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It does not happen very often lately that I read Polish book, but this time, drawn by curiosity, I bought a book by one of the best Polish actors, which he started to write when he was diagnosed with cancer. The book is a collection of his thoughts and reflections about daily life in Poland. The themes reach from politics to family affairs, but there is surprisingly little about his disease. He decided to fight with it (with great help of his wife) and I am happy to say, so far he is winning. He is slowly coming back to his profession, to enjoyment of many.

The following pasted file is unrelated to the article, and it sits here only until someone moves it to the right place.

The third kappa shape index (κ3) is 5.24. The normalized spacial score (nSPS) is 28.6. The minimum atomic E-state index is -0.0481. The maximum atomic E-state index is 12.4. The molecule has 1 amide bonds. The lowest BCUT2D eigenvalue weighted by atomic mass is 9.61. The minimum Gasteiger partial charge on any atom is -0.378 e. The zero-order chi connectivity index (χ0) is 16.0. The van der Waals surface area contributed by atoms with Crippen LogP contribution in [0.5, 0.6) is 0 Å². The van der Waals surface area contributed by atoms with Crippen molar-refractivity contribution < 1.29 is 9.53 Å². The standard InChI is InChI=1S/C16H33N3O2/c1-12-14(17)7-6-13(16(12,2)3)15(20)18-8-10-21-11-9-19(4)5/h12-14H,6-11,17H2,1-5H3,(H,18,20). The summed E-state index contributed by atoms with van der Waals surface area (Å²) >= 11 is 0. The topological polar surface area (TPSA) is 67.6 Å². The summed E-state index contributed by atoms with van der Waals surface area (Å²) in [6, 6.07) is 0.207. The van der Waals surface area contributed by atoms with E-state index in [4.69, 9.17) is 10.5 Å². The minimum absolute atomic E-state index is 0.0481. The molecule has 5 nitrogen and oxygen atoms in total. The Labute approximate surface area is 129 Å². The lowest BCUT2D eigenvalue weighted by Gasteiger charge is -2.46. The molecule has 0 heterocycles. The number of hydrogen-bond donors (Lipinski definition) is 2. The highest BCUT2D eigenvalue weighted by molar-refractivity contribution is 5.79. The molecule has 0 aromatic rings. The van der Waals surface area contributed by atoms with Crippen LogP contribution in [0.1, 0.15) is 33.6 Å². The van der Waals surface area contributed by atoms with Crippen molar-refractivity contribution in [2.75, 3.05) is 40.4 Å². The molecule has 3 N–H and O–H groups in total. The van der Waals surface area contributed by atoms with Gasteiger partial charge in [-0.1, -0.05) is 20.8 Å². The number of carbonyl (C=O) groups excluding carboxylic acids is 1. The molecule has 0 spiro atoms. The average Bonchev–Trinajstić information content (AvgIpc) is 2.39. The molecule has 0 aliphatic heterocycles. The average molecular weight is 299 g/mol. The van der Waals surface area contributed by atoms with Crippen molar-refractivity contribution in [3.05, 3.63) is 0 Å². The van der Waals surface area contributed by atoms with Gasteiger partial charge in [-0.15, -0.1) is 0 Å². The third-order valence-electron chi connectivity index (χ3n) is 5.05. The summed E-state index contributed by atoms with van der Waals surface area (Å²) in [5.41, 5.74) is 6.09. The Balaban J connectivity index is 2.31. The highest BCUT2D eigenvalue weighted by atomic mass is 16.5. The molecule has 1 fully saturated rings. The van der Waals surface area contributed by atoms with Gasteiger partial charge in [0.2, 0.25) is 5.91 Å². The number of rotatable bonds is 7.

But what moved me in this book, and what makes its value international, is his courage of publishing his private thoughts after he already knew that he will be victorious in his struggle. His notes were honest, he did not plan to publish them and those are not politically correct. You can clearly see that his voice, freed by disease, is loud and criticising. I also could feel a note of loneliness – it seemed that he could not find anyone who could so openly discuss everyday life at his intellectual level (maybe with exception of his close family). Loneliness of wisdom, if you will.

Both of those threads in the book make me sad, as I wish that people were much wiser and at the same time much more honest in their opinions and thoughts (even critique) today. Political correctness turned us all into intellectual zombies and made us wear two faces – the one we use when we are sitting at home by ourselves, and the other public. Shame that those faces are so far apart…